Playful and active this little cutie loves to monkey around and is guaranteed to keep you entertained! They are known to bat their toys with their agile paws and walk on their hind legs to attract your attention!
These fun little dogs though are not recommended for households with small children. Children’s actions may leave the Affen feeling nervous and defensive, causing them to lash out and bite.
Affens bond closely with their owners, so do not like to be left alone. Being left alone can cause destructive behaviors and the possibility of defecation and urination in the home.
They get along with other pets if raised with them. But because of their history as a ratter, it is not advisable to have pets such as gerbils, hamsters or guinea pigs with an Affenpinscher around.
Early socialization and training of the Affenpinscher are essential in determining their character as well as producing a dog that is a pleasure to be around.
Keep in mind that this breed was once a ratter. So they have a strong prey drive being very determined and single-minded when something catches their attention. Because of this trait, the Affenpinscher tends to chase small animals. So you need to introduce them from a young age to deter their actions.
The Affen is suspicious of strangers. So expose your small pup to the outside world as soon as possible. Allow him to meet as many new people as you can in different environments and situations as well as in your home.
Taking him to the dog park or doggy daycare and enrolling him in puppy obedient classes allows him to be friendly with other dogs.
The Affen is naturally stubborn, which can make training a challenge. Always be consistent and use treats and positive reinforcement methods as a reward when they do something right.
Affenpinschers are intelligent dogs who are quick learners but become bored quickly. So keep sessions short with lots of variety to make it enjoyable.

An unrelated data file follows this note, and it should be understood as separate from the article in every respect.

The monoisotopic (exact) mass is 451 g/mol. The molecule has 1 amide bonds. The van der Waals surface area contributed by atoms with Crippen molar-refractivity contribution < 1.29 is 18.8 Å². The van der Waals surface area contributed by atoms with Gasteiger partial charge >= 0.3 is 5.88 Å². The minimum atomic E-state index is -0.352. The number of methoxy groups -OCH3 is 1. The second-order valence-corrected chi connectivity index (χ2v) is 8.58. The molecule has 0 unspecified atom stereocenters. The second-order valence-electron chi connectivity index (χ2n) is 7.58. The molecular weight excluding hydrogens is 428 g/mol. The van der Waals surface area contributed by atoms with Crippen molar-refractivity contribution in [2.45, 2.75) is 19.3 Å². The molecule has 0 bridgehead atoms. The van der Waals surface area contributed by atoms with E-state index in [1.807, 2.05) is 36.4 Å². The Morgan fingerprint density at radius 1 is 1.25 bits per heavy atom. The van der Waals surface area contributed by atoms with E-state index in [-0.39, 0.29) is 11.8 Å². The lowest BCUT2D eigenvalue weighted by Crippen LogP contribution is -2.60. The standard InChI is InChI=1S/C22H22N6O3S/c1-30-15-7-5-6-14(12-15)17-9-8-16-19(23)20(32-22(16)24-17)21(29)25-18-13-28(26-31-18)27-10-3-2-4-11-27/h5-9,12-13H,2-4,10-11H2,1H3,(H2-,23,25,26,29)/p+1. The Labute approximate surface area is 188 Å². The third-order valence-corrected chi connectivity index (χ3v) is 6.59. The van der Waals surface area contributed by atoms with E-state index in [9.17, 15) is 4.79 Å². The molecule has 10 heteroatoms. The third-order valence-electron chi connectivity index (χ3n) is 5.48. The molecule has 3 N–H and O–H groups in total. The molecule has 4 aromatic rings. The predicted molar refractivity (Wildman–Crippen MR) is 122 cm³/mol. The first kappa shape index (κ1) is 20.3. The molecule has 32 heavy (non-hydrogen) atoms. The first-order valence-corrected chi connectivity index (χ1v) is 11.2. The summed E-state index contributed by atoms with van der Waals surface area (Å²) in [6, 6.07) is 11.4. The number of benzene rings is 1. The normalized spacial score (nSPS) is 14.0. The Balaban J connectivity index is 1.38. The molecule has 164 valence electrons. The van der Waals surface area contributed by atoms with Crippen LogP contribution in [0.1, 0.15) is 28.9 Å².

Like many small breeds, the Affen is notoriously difficult to potty train because of their tiny bladders and requires great patience on your part! Crate training is one solution that is highly effective as no dog likes to soil where they sleep.
Although the Affen isn’t a big dog, they are full of life and tend to have high energy levels in short bursts. It is best to give them two or three short walks per day, as well as taking them to a dog park or open field sometimes to have a runaround. You can also play games with them in the backyard or indoors.
However, as a flat-faced dog with a short nose, care must be taken that they don’t overheat. During hot weather always exercise your Affen in the coolest part of the day. For this reason, it is not recommended to take them swimming as they may struggle to breathe.
The Affenpinscher is a hardy breed. But it does have some concerning health issues that are either genetic or due to their confirmation. Responsible breeders will screen their stock for certain conditions, which reduces the risk of your puppy inheriting them.
Like other flat-faced breeds, the Affen may experience breathing issues and exercise intolerance. Especially during hot weather. Take care that they don’t overheat which is extremely dangerous, resulting in possible death. Only walk your pup in the coolest parts of the day and ensure your home has air conditioning.
Most of the health conditions seen in the Affenpinscher are related to their joints and legs. This includes hip dysplasia, patellar luxation and Legg-Perthes disease.
You find hip dysplasia and Legg-Perthes disease in the hips. Which can lead to pain and discomfort, as well as mobility problems possibly leading to arthritis.
Patellar Luxation affects the kneecaps, which become slightly out of position or dislocated depending on the severity. Sometimes an operation is necessary in severe cases.
Eye and Heart Problems
Cataracts affect many dogs, including the Affenpinscher. They usually appear during adolescence and can impair vision.
Another condition often seen in the Affen is heart murmurs. These are caused by a disturbance in the blood flow to the chambers of the heart and indicate the possibility of a disease or condition.
When buying an Affenpinscher, health clearances from the breeder should include: